Breast cancer physio was shocked to discover lump
MUM-OF-TWO Rachael Harwood has treated breast cancer patients in Bolton for the past 12 years, so when she discovered a lump on her own body, she knew she needed to be assessed immediately.
Next Tuesday marks the start of Breast Cancer Awareness month and The Bolton News will be speaking to clinical experts and patients like Mrs Harwood about how to tackle the disease.
As a physiotherapist at the Royal Bolton, Mrs Harwood has helped rehabilitate many post-operative breast cancer patients recovering from mastectomies and reconstructive surgery.
But when she was just aged 39 she discovered a lump on her breast in March last year — and knew how serious it could be.
Once she was assessed, doctors discovered a 38 millimetre tumour on her breast and said she would need it surgically removing as soon as possible. Mrs Harwood, from Sharples, said: “I’ve worked with women recovering from breast cancer for years so I know how serious it is and how gruelling the treatment can be.
“I’ve always been careful to check for lumps so when I found it, I got it checked out straight away.
“When I found out it was cancerous, I knew what the consequences could be. The hardest part was telling my two children, Bethany and Joshua, who were only aged 12 and nine at the time.”
Mrs Harwood was told she would need surgery to beat the cancer — but not chemotherapy. I was very fortunate in that I didn’t need the chemotherapy but I did have to face a lot of surgery,” aid Mrs Harwood, who bravely opted to have the mastectomy and reconstructive surgery done during the same operation at the Royal Bolton.
She added: “Because I work with people recovering from this type of surgery, I knew exactly what I faced. I suppose there is a danger of knowing too much, but I just wanted to crack on with it. I knew what sort of surgery I wanted too so I went for what is termed a ‘stratis reconstruction’, which is less invasive.
“Having a mastectomy is a big decision for any woman but I didn’t really have a choice about it because it was part of my treatment. Luckily it went well and I couldn’t have asked for better care under my surgeon Dr Jane Ooi and the speed of all the tests at the hospital.”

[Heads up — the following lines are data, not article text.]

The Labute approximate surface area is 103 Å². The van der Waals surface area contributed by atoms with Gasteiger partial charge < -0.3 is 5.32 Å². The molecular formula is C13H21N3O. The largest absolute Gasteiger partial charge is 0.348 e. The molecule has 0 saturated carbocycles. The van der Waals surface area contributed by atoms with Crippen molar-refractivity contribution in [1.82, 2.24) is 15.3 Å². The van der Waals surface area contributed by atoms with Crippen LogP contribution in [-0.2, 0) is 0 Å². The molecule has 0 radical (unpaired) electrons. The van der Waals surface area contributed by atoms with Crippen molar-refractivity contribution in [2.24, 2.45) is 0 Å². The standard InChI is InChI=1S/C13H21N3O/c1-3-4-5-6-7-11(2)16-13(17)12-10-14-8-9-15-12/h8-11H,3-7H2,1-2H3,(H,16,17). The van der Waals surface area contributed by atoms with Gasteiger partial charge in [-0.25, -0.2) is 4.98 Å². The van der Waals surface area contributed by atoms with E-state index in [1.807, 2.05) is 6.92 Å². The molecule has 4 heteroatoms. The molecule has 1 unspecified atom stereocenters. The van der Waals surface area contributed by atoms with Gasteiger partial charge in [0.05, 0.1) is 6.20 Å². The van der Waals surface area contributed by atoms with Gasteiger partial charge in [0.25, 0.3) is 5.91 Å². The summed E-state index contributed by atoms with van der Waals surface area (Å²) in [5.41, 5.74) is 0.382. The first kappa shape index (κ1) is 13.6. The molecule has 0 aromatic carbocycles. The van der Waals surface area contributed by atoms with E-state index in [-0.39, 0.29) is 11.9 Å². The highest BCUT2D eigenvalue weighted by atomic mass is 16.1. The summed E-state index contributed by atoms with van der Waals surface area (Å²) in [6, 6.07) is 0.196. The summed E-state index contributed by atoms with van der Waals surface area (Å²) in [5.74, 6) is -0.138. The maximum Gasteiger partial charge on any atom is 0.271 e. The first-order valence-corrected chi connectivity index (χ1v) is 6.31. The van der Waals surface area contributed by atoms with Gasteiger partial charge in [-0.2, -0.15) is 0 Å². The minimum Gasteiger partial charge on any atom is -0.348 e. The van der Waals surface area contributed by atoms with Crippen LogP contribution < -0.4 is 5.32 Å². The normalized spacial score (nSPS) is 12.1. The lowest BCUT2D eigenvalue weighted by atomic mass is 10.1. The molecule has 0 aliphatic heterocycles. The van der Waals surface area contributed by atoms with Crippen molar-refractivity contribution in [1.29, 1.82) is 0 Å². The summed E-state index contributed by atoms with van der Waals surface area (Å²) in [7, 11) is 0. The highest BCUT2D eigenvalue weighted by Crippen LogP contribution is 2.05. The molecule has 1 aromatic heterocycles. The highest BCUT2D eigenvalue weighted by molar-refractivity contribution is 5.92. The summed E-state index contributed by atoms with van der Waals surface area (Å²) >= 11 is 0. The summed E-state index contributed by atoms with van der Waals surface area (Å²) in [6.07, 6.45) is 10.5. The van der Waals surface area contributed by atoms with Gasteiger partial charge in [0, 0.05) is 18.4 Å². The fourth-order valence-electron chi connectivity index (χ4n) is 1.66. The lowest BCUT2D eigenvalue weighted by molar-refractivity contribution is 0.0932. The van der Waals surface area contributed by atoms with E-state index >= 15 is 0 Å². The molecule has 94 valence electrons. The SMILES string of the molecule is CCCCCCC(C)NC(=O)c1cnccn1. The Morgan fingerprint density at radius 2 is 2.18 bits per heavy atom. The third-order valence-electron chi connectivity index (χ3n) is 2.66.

As many cancer patients find, helping their children through the ordeal can be a difficult task. Mrs Harwood and her husband, Graham, found being ‘up front’ with their children to be the best option.
The physiotherapist said: “It is very difficult to explain something like breast cancer to young children but we were advised that they were old enough to go through it with them.
“We were very up front with them about it. My son’s first question was — are you going to die from it? He asked a lot of questions, whereas my daughter was much quieter for the first few months. The thing is, you can’t escape it because so there’s so many storylines on television about cancer.” Now Mrs Harwood is in recovery and the self-confessed fitness fanatic is on a mission to boost cash for breast cancer care in Bolton.
Not afraid of a challenge, she started with a 100 mile bike ride, followed by the NHS triathlon a week later.
In June, all the family took part in the Great North Lake Windermere Open Water Swim.
So far they have raised more than £1,700 to help purchase theatre equipment at the Royal Bolton. Mrs Harwood said: “I feel like I have to do these challenges after what we’ve been through and I’ve signed up for another triathlon. Now as a family, we’re looking forward to the future and have some holidays to look forward to over the next few years.”
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